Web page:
When her teenage daughter's friends came over to hang out, they would often linger at the kitchen table with her, open up, and share their stories. That's how PSEG employee Michelle Brady made an important discovery.
"The kids would tell me 'I don't talk to my own mother like this,'" said the Hillside mom. "It felt good to know they were comfortable to talk. I always wanted to create a safe and accepting place for my daughter and her friends. And I discovered all I had to do was listen!"
Brady's commitment to listening has set her on an important new path in life. The senior administrative assistant in the human resources department at PSEG in Newark regularly soothes souls and saves lives by volunteering for CONTACT We Care, the 24-hour caring and crisis hotline based in Westfield.
"When my daughter's friends would say, 'You should be a counselor, Miss Michelle,' it got me thinking. I realized that the ability to listen is a skill I can use at work, at home and in all areas of my life. Through PSEG's Volunteer Match Program I discovered CONTACT We Care and signed up to take their Volunteer Training because I wanted to learn how to really listen and make a difference."
After nearly two years answering calls to the hotline, Brady says the rewards are countless. "The most rewarding part is when a caller expresses appreciation and says they feel better. They thank me for being there for them."
CONTACT We Care handles more than 11,000 calls a year from men, women and teens who are lonely, depressed, stressed or suicidal. The 35 year-old non-profit was recognized as the Best Statewide Volunteer Organization by the New Jersey Governor's Office of Volunteerism.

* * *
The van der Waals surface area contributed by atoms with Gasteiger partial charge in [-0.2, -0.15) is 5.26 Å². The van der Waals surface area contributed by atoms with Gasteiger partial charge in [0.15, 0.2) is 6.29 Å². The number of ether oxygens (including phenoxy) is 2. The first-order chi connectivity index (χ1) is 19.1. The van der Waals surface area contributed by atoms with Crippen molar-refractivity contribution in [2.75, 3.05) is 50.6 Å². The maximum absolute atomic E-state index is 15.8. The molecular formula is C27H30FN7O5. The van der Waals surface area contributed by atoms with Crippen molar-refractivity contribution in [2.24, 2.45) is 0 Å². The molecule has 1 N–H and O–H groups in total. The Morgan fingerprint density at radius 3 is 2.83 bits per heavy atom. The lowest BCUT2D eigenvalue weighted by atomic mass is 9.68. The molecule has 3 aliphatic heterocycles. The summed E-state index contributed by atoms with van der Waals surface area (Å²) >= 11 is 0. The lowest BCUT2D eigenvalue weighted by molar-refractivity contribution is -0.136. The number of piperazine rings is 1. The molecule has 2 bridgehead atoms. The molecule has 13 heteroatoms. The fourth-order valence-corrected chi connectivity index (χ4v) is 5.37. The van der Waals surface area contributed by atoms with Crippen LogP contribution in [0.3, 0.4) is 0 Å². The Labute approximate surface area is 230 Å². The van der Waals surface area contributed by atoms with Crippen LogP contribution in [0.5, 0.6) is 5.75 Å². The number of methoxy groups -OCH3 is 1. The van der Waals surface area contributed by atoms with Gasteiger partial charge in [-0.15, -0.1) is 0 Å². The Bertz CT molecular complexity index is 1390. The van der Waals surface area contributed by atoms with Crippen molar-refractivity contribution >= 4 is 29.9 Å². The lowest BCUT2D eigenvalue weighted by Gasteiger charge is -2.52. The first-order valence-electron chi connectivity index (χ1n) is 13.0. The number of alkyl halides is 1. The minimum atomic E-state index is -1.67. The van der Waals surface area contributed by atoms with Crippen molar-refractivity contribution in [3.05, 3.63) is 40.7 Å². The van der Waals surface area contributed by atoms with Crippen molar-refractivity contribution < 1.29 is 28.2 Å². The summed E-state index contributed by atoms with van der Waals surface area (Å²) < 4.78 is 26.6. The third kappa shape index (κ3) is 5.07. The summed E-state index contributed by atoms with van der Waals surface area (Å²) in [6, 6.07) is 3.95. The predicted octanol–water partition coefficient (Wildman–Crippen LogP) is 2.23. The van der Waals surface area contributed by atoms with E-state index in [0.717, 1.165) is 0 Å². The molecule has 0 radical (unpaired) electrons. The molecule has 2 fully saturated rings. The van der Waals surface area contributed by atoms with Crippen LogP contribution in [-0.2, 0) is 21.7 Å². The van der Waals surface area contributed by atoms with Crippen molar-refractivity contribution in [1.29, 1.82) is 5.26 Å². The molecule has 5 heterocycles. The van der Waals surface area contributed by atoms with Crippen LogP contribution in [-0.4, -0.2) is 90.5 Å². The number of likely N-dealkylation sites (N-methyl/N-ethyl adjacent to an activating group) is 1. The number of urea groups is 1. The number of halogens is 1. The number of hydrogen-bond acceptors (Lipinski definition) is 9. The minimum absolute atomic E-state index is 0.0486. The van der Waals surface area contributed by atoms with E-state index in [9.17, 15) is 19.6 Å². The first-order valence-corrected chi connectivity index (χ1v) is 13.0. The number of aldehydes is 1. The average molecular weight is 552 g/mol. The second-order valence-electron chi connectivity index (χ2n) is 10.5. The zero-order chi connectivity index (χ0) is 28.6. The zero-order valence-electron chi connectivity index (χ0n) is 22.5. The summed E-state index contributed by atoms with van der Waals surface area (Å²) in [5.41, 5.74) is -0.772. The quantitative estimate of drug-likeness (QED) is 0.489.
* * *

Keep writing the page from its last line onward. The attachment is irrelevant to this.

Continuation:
Born and raised in Scotch Plains, Brady, who was known by her maiden name Shelley Coleman, attended Berkeley Business School following graduation from Scotch Plains-Fanwood High School in 1985. She has worked in varying positions at PSEG for nearly 13 years. "I'm a social person and I love to connect with people," said Brady. "It feels so good to help them and make a difference."
"Volunteering on the crisis hotline gives me great perspective," said Brady. "I realize that whatever I'm going through isn't so big after all. We tend to make problems bigger than what they are sometimes."
More and more often Brady answers the hotline phone and finds a caller without hope, considering suicide. "It's tremendously powerful to be able to be there for someone in crisis and help them through their dark moment. If feels so good to connect and touch others in such a significant way - to help another human being."
Brady's experiences at CONTACT have inspired her to go back to school to study psychology. She's begun looking into different programs and options. "I'd love to enhance my skills and learn even more about the human mind. It's taken time and many different experiences to get me to this point, and it's all coming together now," said Brady.
For more information about volunteering for CONTACT We Care, call 908/301-1899 or visit the website www.contactwecare.org